Florida man who lost arm in an alligator attack: 'It's not the end of the world'

Florida man who lost arm in an alligator attack: 'It's not the end of the world'

A Florida man whose right arm was bitten off by a 10-foot alligator brushed off losing a limb in the attack, because as he puts it, "It’s not the end of the world."

Jordan Rivera, 23, fell into a pond behind Banditos Bar in Port Charlotte on Sunday shortly before 2 a.m., according to NBC affiliate WBBH in Fort Myers.

“I didn’t lose my life, I lost an arm, it’s not the end of the world,” Rivera told the news outlet during an interview from his hospital bed at the Gulf Coast Medical Center.

"Those gators, I didn’t truly understand them until I woke up in the hospital and, ‘Oh, gator got your arm," Rivera said.

He added about partially losing his right arm: “They got my elbow. So, I don’t have an elbow,” Rivera said. “I can still move my arm around and whatnot.”

A spokesperson for Charlotte County Fire & EMS said personnel responded to an alligator attack about 1:40 a.m.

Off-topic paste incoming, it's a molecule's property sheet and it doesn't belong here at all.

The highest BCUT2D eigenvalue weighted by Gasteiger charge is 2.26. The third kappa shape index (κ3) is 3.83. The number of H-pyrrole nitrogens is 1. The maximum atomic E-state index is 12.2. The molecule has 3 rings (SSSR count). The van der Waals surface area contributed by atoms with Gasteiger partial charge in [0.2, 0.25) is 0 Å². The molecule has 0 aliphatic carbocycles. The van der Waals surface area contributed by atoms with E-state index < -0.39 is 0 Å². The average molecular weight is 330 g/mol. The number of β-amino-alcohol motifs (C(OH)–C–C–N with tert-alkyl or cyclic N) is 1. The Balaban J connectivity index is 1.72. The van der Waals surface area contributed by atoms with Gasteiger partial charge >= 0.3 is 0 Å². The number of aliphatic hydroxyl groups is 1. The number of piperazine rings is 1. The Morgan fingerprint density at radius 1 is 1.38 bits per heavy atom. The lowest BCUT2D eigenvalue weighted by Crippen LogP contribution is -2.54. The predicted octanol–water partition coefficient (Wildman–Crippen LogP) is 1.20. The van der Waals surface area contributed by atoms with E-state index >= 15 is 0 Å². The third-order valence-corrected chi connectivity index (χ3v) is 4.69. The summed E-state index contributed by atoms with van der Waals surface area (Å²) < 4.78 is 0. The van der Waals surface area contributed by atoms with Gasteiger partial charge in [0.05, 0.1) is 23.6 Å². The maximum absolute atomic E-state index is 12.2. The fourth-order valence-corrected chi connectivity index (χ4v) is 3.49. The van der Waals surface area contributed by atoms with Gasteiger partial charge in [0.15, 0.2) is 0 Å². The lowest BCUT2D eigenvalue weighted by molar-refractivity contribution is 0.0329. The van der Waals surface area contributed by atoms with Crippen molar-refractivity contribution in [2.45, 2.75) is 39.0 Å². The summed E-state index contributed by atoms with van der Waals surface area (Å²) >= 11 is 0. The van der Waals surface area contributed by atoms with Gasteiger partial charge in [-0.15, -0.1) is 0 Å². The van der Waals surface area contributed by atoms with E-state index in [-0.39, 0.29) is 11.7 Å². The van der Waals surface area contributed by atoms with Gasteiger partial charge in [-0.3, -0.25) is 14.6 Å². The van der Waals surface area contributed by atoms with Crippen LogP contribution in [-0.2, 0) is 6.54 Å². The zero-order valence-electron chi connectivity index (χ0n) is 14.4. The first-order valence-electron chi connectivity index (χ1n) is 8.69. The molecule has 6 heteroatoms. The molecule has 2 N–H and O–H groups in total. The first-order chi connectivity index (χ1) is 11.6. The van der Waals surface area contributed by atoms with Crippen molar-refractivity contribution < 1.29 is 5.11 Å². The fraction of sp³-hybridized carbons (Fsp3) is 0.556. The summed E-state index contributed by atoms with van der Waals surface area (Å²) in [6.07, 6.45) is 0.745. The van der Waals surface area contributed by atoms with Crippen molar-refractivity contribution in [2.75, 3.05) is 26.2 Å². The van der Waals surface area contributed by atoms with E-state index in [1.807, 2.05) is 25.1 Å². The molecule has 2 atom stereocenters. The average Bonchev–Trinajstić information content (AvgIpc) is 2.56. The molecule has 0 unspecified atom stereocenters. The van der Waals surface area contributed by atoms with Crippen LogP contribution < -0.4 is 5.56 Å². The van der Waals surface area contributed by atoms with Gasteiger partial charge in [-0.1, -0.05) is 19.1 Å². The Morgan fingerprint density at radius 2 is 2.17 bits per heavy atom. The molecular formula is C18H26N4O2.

“The responding crew treated a male patient who had an above the elbow amputation of his upper right extremity. Bystanders applied a tourniquet to the patient before we arrived. The patient was airlifted to Gulf Coast Medical Center in Ft.Myers.”

Jordan Rivera. (WBBH)
Jordan Rivera. (WBBH)

Florida Fish and Wildlife Commission trappers found and removed the gator that attacked Rivera, WBBH reported. It measured nearly 10 ½ feet and was euthanized, according to the commission.

Rivera told the TV news outlet he doesn’t remember the attack itself, but recalls going out back because the line to the bar’s bathroom was long and he needed to relieve himself.

“As I was going over there something happened where I either tripped or the ground below me just went down,” Rivera said. “I ended up in the water. And that’s literally the last thing I remember.”

He then awoke in a hospital, disoriented and in shock.

“Confusion. I was like ‘Whoa.’ Because I just woke up and I was just sitting here. And I looked over and I saw my arm the way it was and I was like, ‘Whoa,’” he said. “It kind of feels like my arm is just there, but not there.”

Teresa Lessa, Rivera’s mother, told WBBH said she’s thankful her son is alive.

“That’s the best thing, is that I have him. Yes, arm gone, very traumatic. But he’s here,” Lessa said.

What happened to him, Rivera said, “is almost out of a movie." He says he's beholden to the people who rushed to his aid and applied a tourniquet.

Lessa praised the Good Samaritans who helped save her son's life.

“I call them angels, that were there, that saved his life,” Lessa said. “The chance of someone being there with a tourniquet, to me, it’s a miracle that he’s here.”

This article was originally published on NBCNews.com